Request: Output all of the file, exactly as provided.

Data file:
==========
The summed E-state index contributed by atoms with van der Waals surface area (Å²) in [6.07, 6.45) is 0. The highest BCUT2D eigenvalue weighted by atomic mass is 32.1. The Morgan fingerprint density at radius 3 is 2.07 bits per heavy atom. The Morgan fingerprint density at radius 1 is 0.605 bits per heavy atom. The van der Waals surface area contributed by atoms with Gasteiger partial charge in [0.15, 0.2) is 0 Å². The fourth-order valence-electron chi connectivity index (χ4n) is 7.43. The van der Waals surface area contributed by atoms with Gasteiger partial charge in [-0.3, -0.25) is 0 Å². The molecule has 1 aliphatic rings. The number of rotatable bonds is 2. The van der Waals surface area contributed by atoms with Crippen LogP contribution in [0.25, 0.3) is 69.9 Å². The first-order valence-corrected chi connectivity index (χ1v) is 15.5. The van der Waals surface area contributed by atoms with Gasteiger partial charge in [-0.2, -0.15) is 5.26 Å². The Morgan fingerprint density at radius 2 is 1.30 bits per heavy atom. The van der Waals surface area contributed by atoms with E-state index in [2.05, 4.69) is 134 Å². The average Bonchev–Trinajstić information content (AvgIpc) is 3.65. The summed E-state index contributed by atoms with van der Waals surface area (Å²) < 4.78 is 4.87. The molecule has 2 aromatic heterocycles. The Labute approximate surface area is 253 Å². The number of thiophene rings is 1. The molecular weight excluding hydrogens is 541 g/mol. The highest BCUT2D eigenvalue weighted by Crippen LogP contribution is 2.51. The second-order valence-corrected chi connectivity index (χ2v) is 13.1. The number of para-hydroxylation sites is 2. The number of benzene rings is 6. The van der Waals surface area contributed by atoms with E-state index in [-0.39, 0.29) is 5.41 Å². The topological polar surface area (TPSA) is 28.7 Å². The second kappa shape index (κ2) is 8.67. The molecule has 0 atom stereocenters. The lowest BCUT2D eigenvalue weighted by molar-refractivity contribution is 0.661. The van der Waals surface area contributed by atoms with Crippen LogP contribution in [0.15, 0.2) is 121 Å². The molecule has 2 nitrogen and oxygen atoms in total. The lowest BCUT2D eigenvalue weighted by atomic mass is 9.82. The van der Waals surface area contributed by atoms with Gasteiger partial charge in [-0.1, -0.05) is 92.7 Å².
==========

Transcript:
The summed E-state index contributed by atoms with van der Waals surface area (Å²) in [6.07, 6.45) is 0. The highest BCUT2D eigenvalue weighted by atomic mass is 32.1. The Morgan fingerprint density at radius 3 is 2.07 bits per heavy atom. The Morgan fingerprint density at radius 1 is 0.605 bits per heavy atom. The van der Waals surface area contributed by atoms with Gasteiger partial charge in [0.15, 0.2) is 0 Å². The fourth-order valence-electron chi connectivity index (χ4n) is 7.43. The van der Waals surface area contributed by atoms with Gasteiger partial charge in [-0.3, -0.25) is 0 Å². The molecule has 1 aliphatic rings. The number of rotatable bonds is 2. The van der Waals surface area contributed by atoms with Crippen LogP contribution in [0.25, 0.3) is 69.9 Å². The first-order valence-corrected chi connectivity index (χ1v) is 15.5. The van der Waals surface area contributed by atoms with Gasteiger partial charge in [-0.2, -0.15) is 5.26 Å². The Morgan fingerprint density at radius 2 is 1.30 bits per heavy atom. The van der Waals surface area contributed by atoms with E-state index in [2.05, 4.69) is 134 Å². The average Bonchev–Trinajstić information content (AvgIpc) is 3.65. The summed E-state index contributed by atoms with van der Waals surface area (Å²) < 4.78 is 4.87. The molecule has 2 aromatic heterocycles. The Labute approximate surface area is 253 Å². The number of thiophene rings is 1. The molecular weight excluding hydrogens is 541 g/mol. The highest BCUT2D eigenvalue weighted by Crippen LogP contribution is 2.51. The second-order valence-corrected chi connectivity index (χ2v) is 13.1. The number of para-hydroxylation sites is 2. The number of benzene rings is 6. The van der Waals surface area contributed by atoms with E-state index in [-0.39, 0.29) is 5.41 Å². The topological polar surface area (TPSA) is 28.7 Å². The second kappa shape index (κ2) is 8.67. The molecule has 0 atom stereocenters. The lowest BCUT2D eigenvalue weighted by molar-refractivity contribution is 0.661. The van der Waals surface area contributed by atoms with Crippen LogP contribution in [0.15, 0.2) is 121 Å². The molecule has 2 nitrogen and oxygen atoms in total. The lowest BCUT2D eigenvalue weighted by atomic mass is 9.82. The van der Waals surface area contributed by atoms with Gasteiger partial charge in [-0.1, -0.05) is 92.7 Å².